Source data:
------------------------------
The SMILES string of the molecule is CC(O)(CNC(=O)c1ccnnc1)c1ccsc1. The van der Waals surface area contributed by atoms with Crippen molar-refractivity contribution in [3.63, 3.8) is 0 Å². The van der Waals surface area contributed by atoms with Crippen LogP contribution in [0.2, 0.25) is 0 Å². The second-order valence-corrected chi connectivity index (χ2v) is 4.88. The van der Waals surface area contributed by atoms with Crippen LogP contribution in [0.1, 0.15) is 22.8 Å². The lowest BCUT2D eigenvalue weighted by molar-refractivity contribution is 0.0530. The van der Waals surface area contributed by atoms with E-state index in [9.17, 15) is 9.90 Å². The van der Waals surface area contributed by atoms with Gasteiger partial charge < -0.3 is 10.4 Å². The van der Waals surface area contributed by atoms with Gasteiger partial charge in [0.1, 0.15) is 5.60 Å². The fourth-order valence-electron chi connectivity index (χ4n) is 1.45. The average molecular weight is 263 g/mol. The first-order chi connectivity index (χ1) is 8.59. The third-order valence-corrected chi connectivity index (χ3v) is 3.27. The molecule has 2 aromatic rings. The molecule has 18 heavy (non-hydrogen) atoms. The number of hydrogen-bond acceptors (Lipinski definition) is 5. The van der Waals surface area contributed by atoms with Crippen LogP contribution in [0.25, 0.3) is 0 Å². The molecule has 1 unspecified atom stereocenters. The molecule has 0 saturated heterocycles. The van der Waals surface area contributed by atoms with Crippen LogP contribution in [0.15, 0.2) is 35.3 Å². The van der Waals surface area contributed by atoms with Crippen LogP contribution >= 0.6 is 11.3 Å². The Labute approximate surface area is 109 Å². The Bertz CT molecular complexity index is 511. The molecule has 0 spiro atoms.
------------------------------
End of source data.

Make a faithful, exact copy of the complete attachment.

The SMILES string of the molecule is CC(O)(CNC(=O)c1ccnnc1)c1ccsc1. The van der Waals surface area contributed by atoms with Crippen molar-refractivity contribution in [3.63, 3.8) is 0 Å². The van der Waals surface area contributed by atoms with Crippen LogP contribution in [0.2, 0.25) is 0 Å². The second-order valence-corrected chi connectivity index (χ2v) is 4.88. The van der Waals surface area contributed by atoms with Crippen LogP contribution in [0.1, 0.15) is 22.8 Å². The lowest BCUT2D eigenvalue weighted by molar-refractivity contribution is 0.0530. The van der Waals surface area contributed by atoms with E-state index in [9.17, 15) is 9.90 Å². The van der Waals surface area contributed by atoms with Gasteiger partial charge < -0.3 is 10.4 Å². The van der Waals surface area contributed by atoms with Gasteiger partial charge in [0.1, 0.15) is 5.60 Å². The fourth-order valence-electron chi connectivity index (χ4n) is 1.45. The average molecular weight is 263 g/mol. The first-order chi connectivity index (χ1) is 8.59. The third-order valence-corrected chi connectivity index (χ3v) is 3.27. The molecule has 2 aromatic rings. The molecule has 18 heavy (non-hydrogen) atoms. The number of hydrogen-bond acceptors (Lipinski definition) is 5. The van der Waals surface area contributed by atoms with Crippen LogP contribution in [0.25, 0.3) is 0 Å². The molecule has 1 unspecified atom stereocenters. The molecule has 0 saturated heterocycles. The van der Waals surface area contributed by atoms with Crippen LogP contribution in [0.15, 0.2) is 35.3 Å². The van der Waals surface area contributed by atoms with Crippen LogP contribution >= 0.6 is 11.3 Å². The Labute approximate surface area is 109 Å². The Bertz CT molecular complexity index is 511. The molecule has 0 spiro atoms.